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Substance, At Last!

Elena Kagan’s confirmation hearings haven’t been vapid at all.

Far from turning into a “vapid and hollow charade,” to use Elena Kagan’s now-famous condemnation of other Supreme Court confirmation hearings, her own have been impressively substantive. But the most surprising development in the Kagan hearings this week has been the performance of the Senators: Both Democrats and Republicans have articulated clear visions of the law—Democrats say judges should uphold progressive legislation like campaign finance and health care; Republicans say they should strike those regulations down—and have pressed Kagan in sophisticated ways. 

My nominee for the best question comes from Senator Al Franken, who, although not a lawyer, has emerged as the leading progressive constitutionalist in the Senate. In his championing of net neutrality and opposition to the Comcast/NBC merger, Franken recognizes that private corporations, like Comcast, now have more power over who can speak than any government, and that the most important threats to free speech in the twenty-first century will come not from government but from the concentration of corporate power. “When the same company owns the programming and runs the pipes that bring us the programming, I think we have a problem,” Franken said to Kagan.

Quoting an opinion by Justice Hugo Black, which held that First Amendment values support vigorous antitrust enforcement because “freedom to publish is guaranteed by the Constitution, but freedom to combine to keep others from publishing is not,” Franken worried that Comcast, “the nation’s largest cable operator and also the largest home Internet service provider” could “if it owned both the pipes and the programming,” have “the ultimate ability to keep others from publishing,” favoring its own programming or charging more for it. “To make matters worse,” Franken said, “if Comcast and NBC merge, I worry that AT&T and Verizon are going to decide that they have to buy ABC or CBS to compete,” resulting in “less independent programming, fewer voices, and a smaller marketplace of ideas. That's a First Amendment problem. It's also an antitrust problem.” That led to Franken’s question: “Given all of this, do you believe that the First Amendment could inform how the government looks at media antitrust cases?” Kagan, while unable to comment on the pending Comcast merger, acknowledged Franken’s point: “I guess you could be thinking about that as a kind of policy matter as to whether the authorities that are responsible for approving mergers and such ought to take into account so-called … First-Amendment values.” While the cable shows were focused on his doodles of Senator Sessions, Franken was making a serious point. And it reinforced the theme he struck throughout the hearings: that the pro-corporate decisions of the Roberts Court are harming American citizens in tangible ways.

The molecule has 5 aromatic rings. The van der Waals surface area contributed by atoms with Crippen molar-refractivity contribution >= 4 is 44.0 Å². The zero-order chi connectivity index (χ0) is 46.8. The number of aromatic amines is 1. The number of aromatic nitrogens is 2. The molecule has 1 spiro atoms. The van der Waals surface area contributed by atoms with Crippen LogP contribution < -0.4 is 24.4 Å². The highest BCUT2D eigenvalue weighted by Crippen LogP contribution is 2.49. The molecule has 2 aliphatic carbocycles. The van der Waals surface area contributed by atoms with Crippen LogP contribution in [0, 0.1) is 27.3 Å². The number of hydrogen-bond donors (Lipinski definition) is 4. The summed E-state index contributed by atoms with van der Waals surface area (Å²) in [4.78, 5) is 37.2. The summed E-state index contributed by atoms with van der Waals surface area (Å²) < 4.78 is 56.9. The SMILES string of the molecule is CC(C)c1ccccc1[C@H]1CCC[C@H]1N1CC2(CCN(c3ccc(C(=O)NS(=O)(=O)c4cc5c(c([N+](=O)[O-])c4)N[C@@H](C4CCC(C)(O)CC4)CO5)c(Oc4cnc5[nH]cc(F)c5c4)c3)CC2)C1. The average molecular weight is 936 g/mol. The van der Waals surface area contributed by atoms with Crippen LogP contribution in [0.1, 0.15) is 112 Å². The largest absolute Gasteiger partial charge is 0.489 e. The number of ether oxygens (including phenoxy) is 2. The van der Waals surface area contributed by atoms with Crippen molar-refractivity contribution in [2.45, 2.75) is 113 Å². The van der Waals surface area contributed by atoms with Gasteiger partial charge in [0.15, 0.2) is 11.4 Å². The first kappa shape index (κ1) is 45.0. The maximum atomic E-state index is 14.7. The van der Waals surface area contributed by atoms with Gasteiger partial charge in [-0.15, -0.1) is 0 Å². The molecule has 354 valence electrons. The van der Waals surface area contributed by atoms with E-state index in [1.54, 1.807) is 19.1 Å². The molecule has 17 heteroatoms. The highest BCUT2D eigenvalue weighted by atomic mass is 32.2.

First runner-up for questions about free speech: Senator Amy Klobuchar, who asked Kagan about a law review article in which she had criticized the rigorous standard for libel set out in New York Times v. Sullivan, suggesting that it allowed private figures to be defamed without an effective remedy. Had the confirmation process or comments from social media and bloggers changed her views? After emphasizing that “I think people should be able to write anything they want about me, and I don’t think that I should be able to sue them for libel,” Kagan said: “Even as we understand the absolute necessity for a kind of New York Times versus Sullivan sort of rule and for protection of speakers from libel suits, defamation suits, even as we understand that, we should also appreciate that people who did nothing to ask for trouble, who didn't put themselves into the public sphere can be greatly harmed when something goes around the Internet and everybody believes something false about a person. That's a real harm. And the legal system should not pretend that it's not.”

Jeffrey Rosen is The New Republic’s legal affairs editor.

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